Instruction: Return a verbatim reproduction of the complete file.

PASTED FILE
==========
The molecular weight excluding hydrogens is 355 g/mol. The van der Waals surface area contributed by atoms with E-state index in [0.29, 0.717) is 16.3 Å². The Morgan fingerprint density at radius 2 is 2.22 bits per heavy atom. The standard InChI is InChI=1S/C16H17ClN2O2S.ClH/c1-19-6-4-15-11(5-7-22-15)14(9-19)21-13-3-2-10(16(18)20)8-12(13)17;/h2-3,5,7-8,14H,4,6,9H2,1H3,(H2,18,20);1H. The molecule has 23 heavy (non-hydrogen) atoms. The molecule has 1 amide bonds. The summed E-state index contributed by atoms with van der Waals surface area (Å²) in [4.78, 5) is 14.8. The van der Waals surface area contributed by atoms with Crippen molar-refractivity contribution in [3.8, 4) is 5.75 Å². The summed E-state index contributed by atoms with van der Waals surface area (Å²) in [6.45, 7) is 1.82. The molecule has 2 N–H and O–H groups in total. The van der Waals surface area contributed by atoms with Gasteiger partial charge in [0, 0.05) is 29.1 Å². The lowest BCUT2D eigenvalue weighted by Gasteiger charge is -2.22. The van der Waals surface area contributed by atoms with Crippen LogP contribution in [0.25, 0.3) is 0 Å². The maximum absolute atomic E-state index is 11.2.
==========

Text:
The molecular weight excluding hydrogens is 355 g/mol. The van der Waals surface area contributed by atoms with E-state index in [0.29, 0.717) is 16.3 Å². The Morgan fingerprint density at radius 2 is 2.22 bits per heavy atom. The standard InChI is InChI=1S/C16H17ClN2O2S.ClH/c1-19-6-4-15-11(5-7-22-15)14(9-19)21-13-3-2-10(16(18)20)8-12(13)17;/h2-3,5,7-8,14H,4,6,9H2,1H3,(H2,18,20);1H. The molecule has 23 heavy (non-hydrogen) atoms. The molecule has 1 amide bonds. The summed E-state index contributed by atoms with van der Waals surface area (Å²) in [4.78, 5) is 14.8. The van der Waals surface area contributed by atoms with Crippen molar-refractivity contribution in [3.8, 4) is 5.75 Å². The summed E-state index contributed by atoms with van der Waals surface area (Å²) in [6.45, 7) is 1.82. The molecule has 2 N–H and O–H groups in total. The van der Waals surface area contributed by atoms with Gasteiger partial charge in [0, 0.05) is 29.1 Å². The lowest BCUT2D eigenvalue weighted by Gasteiger charge is -2.22. The van der Waals surface area contributed by atoms with Crippen LogP contribution in [0.25, 0.3) is 0 Å². The maximum absolute atomic E-state index is 11.2.